Sucrose metabolism in haloarchaea: Reassessment using genomics, proteomics, and metagenomics

Publication Type:
Journal Article
Applied and Environmental Microbiology, 2019, 85 (6)
Issue Date:
Filename Description Size
Applied and Environmental Microbiology-2019-Williams-e02935-18.full.pdfPublished Version2.63 MB
Adobe PDF
Full metadata record
© 2019 American Society for Microbiology. The canonical pathway for sucrose metabolism in haloarchaea utilizes a modified Embden-Meyerhof-Parnas pathway (EMP), in which ketohexokinase and 1-phosphofructokinase phosphorylate fructose released from sucrose hydrolysis. However, our survey of haloarchaeal genomes determined that ketohexokinase and 1-phosphofructokinase genes were not present in all species known to utilize fructose and sucrose, thereby indicating that alternative mechanisms exist for fructose metabolism. A fructokinase gene was identified in the majority of fructose- and sucrose-utilizing species, whereas only a small number possessed a ketohexokinase gene. Analysis of a range of hypersaline metagenomes revealed that haloarchaeal fructokinase genes were far more abundant (37 times) than haloarchaeal ketohexokinase genes. We used proteomic analysis of Halohasta litchfieldiae (which encodes fructokinase) and identified changes in protein abundance that relate to growth on sucrose. Proteins inferred to be involved in sucrose metabolism included fructokinase, a carbohydrate primary transporter, a putative sucrose hydrolase, and two uncharacterized carbohydrate-related proteins encoded in the same gene cluster as fructokinase and the transporter. Homologs of these proteins were present in the genomes of all haloarchaea that use sugars for growth. Enzymes involved in the semiphosphorylative Entner-Doudoroff pathway also had higher abundances in sucrose-grown H. litchfieldiae cells, consistent with this pathway functioning in the catabolism of the glucose moiety of sucrose. The study revises the current understanding of fundamental pathways for sugar utilization in haloarchaea and proposes alternatives to the modified EMP pathway used by haloarchaea for sucrose and fructose utilization.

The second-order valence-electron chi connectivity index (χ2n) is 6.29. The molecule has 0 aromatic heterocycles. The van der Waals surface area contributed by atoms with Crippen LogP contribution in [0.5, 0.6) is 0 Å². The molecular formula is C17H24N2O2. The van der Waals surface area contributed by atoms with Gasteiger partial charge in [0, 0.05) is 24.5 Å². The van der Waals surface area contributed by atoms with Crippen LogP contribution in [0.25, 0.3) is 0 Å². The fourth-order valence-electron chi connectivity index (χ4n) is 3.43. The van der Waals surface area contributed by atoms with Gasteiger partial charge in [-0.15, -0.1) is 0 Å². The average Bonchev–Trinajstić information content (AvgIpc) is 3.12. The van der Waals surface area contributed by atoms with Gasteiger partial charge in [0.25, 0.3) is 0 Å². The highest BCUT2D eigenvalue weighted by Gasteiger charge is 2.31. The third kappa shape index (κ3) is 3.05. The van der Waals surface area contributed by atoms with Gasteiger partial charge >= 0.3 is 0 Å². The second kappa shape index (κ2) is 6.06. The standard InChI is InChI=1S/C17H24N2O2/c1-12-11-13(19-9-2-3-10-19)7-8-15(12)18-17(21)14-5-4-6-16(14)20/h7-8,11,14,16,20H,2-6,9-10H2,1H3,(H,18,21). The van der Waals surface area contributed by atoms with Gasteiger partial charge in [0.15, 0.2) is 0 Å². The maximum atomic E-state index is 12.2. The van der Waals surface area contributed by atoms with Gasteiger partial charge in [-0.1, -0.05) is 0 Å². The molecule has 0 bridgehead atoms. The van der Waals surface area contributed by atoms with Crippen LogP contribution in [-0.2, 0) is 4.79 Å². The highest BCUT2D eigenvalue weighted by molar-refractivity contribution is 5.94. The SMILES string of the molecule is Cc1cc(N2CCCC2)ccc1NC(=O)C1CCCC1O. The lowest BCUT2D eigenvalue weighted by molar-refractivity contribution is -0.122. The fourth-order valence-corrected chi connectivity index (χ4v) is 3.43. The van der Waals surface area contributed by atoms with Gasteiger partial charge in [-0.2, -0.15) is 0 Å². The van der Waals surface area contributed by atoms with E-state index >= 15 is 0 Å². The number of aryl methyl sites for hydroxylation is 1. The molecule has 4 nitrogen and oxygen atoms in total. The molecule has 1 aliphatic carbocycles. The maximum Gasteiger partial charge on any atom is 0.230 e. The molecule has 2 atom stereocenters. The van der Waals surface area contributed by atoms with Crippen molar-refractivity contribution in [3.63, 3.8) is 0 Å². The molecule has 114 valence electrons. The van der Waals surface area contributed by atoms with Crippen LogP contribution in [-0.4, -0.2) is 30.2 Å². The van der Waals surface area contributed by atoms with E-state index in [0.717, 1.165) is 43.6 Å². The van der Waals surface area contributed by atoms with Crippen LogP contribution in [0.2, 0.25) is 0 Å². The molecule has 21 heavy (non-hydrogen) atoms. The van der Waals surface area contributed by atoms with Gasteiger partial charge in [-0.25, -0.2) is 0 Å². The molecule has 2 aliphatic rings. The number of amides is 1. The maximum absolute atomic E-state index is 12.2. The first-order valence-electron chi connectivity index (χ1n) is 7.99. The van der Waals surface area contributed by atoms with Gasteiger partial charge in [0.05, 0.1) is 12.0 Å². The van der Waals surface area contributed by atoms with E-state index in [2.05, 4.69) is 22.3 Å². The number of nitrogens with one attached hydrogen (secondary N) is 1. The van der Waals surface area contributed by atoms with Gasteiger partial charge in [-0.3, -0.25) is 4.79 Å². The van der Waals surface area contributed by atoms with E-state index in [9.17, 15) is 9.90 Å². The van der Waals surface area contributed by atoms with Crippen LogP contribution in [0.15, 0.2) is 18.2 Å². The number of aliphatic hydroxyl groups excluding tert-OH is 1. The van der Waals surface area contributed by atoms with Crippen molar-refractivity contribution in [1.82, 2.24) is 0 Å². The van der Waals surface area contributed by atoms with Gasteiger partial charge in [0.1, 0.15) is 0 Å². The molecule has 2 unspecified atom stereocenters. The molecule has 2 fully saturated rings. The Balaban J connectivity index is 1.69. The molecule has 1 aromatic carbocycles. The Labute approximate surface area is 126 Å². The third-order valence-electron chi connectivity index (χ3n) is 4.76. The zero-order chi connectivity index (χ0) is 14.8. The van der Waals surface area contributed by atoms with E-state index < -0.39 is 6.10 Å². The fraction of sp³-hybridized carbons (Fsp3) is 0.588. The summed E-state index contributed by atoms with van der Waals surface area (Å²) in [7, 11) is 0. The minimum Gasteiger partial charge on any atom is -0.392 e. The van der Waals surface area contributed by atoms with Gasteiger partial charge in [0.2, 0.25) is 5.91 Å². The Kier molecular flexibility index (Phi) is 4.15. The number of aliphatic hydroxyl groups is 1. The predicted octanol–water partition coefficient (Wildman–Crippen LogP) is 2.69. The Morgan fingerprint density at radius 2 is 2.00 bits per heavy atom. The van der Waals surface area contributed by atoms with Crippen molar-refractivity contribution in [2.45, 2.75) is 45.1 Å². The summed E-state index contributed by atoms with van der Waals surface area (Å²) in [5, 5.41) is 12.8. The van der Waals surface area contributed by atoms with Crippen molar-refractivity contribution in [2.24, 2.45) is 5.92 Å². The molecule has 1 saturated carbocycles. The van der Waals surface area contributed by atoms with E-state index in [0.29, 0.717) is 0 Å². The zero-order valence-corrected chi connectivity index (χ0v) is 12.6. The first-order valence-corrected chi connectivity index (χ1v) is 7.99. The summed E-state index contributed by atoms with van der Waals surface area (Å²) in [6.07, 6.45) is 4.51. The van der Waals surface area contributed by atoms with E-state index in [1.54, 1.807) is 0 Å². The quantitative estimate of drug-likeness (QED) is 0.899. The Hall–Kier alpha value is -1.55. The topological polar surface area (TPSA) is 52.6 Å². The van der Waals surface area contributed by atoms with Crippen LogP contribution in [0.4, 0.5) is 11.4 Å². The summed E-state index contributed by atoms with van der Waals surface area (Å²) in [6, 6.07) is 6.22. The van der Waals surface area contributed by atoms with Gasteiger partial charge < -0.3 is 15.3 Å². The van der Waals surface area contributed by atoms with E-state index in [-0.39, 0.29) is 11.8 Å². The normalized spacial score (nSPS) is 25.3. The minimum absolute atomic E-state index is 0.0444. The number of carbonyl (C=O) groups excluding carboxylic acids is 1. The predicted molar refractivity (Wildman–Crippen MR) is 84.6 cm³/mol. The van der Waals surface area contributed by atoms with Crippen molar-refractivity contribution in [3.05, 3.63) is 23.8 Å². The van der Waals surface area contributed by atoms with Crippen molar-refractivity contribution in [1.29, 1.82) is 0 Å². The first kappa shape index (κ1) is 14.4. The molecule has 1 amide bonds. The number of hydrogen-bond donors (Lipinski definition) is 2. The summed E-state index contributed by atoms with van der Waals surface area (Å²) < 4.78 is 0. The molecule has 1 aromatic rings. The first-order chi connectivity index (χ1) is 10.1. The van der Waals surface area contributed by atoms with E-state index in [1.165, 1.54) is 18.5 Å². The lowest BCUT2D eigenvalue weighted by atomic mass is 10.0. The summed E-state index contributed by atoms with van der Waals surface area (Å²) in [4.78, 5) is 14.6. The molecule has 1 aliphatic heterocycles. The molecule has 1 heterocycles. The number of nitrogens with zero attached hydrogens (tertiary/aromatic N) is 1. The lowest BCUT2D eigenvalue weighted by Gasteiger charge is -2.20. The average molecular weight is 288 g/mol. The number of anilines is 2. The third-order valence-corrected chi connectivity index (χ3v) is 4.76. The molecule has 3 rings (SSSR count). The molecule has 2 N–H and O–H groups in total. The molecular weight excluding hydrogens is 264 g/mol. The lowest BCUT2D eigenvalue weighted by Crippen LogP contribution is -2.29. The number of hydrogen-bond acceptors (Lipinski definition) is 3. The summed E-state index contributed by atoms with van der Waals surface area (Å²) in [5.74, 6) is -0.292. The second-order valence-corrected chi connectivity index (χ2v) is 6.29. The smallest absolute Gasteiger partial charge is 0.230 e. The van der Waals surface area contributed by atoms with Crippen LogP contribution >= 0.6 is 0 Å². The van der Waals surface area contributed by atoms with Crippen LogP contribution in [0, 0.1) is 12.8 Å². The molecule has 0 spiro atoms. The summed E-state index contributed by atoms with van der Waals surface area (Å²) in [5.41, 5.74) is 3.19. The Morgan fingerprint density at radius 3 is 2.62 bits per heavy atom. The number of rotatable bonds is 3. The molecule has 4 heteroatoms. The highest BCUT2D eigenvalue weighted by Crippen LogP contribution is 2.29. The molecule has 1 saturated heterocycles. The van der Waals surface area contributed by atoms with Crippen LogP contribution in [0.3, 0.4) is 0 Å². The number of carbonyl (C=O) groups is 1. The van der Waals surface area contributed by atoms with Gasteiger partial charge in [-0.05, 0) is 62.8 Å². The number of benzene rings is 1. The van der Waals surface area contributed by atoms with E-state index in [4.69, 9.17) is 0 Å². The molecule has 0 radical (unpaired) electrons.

Please use this identifier to cite or link to this item: